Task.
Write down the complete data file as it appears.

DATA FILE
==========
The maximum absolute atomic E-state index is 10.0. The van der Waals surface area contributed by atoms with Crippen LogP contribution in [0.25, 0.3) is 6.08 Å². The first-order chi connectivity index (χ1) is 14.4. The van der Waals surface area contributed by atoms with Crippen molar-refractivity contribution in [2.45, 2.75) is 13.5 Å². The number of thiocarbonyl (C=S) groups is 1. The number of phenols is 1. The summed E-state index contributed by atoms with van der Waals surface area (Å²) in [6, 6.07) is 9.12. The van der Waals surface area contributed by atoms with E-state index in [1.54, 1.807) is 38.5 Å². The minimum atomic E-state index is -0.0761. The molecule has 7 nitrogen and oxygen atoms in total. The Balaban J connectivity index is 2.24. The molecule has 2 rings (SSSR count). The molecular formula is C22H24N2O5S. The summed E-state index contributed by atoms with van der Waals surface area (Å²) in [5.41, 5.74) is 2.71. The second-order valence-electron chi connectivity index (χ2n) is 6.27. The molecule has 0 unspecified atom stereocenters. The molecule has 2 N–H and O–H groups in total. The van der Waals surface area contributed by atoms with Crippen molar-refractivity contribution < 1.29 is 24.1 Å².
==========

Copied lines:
The maximum absolute atomic E-state index is 10.0. The van der Waals surface area contributed by atoms with Crippen LogP contribution in [0.25, 0.3) is 6.08 Å². The first-order chi connectivity index (χ1) is 14.4. The van der Waals surface area contributed by atoms with Crippen molar-refractivity contribution in [2.45, 2.75) is 13.5 Å². The number of thiocarbonyl (C=S) groups is 1. The number of phenols is 1. The summed E-state index contributed by atoms with van der Waals surface area (Å²) in [6, 6.07) is 9.12. The van der Waals surface area contributed by atoms with E-state index in [1.54, 1.807) is 38.5 Å². The minimum atomic E-state index is -0.0761. The molecule has 7 nitrogen and oxygen atoms in total. The Balaban J connectivity index is 2.24. The molecule has 2 rings (SSSR count). The molecular formula is C22H24N2O5S. The summed E-state index contributed by atoms with van der Waals surface area (Å²) in [5.41, 5.74) is 2.71. The second-order valence-electron chi connectivity index (χ2n) is 6.27. The molecule has 0 unspecified atom stereocenters. The molecule has 2 N–H and O–H groups in total. The van der Waals surface area contributed by atoms with Crippen molar-refractivity contribution < 1.29 is 24.1 Å².